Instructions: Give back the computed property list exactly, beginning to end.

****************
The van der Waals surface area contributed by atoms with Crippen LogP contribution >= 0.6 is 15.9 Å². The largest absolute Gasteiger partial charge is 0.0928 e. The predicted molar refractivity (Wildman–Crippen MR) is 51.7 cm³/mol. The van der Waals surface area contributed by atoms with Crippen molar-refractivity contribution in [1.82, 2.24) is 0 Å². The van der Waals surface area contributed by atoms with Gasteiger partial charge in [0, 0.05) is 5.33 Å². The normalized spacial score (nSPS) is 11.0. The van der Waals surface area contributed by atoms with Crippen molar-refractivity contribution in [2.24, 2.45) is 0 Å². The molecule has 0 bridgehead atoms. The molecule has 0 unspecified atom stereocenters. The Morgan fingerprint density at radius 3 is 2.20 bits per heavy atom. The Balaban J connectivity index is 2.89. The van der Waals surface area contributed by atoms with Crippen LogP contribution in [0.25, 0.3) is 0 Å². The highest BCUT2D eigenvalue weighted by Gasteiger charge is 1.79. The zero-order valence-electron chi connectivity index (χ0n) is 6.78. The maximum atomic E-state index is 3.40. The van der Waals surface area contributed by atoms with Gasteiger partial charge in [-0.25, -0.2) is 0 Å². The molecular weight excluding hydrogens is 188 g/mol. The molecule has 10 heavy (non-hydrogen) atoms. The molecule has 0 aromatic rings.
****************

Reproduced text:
The van der Waals surface area contributed by atoms with Crippen LogP contribution >= 0.6 is 15.9 Å². The largest absolute Gasteiger partial charge is 0.0928 e. The predicted molar refractivity (Wildman–Crippen MR) is 51.7 cm³/mol. The van der Waals surface area contributed by atoms with Crippen molar-refractivity contribution in [1.82, 2.24) is 0 Å². The van der Waals surface area contributed by atoms with Gasteiger partial charge in [0, 0.05) is 5.33 Å². The normalized spacial score (nSPS) is 11.0. The van der Waals surface area contributed by atoms with Crippen molar-refractivity contribution in [2.24, 2.45) is 0 Å². The molecule has 0 bridgehead atoms. The molecule has 0 unspecified atom stereocenters. The Morgan fingerprint density at radius 3 is 2.20 bits per heavy atom. The Balaban J connectivity index is 2.89. The van der Waals surface area contributed by atoms with Crippen LogP contribution in [0.25, 0.3) is 0 Å². The highest BCUT2D eigenvalue weighted by Gasteiger charge is 1.79. The zero-order valence-electron chi connectivity index (χ0n) is 6.78. The maximum atomic E-state index is 3.40. The van der Waals surface area contributed by atoms with Gasteiger partial charge in [-0.25, -0.2) is 0 Å². The molecular weight excluding hydrogens is 188 g/mol. The molecule has 10 heavy (non-hydrogen) atoms. The molecule has 0 aromatic rings.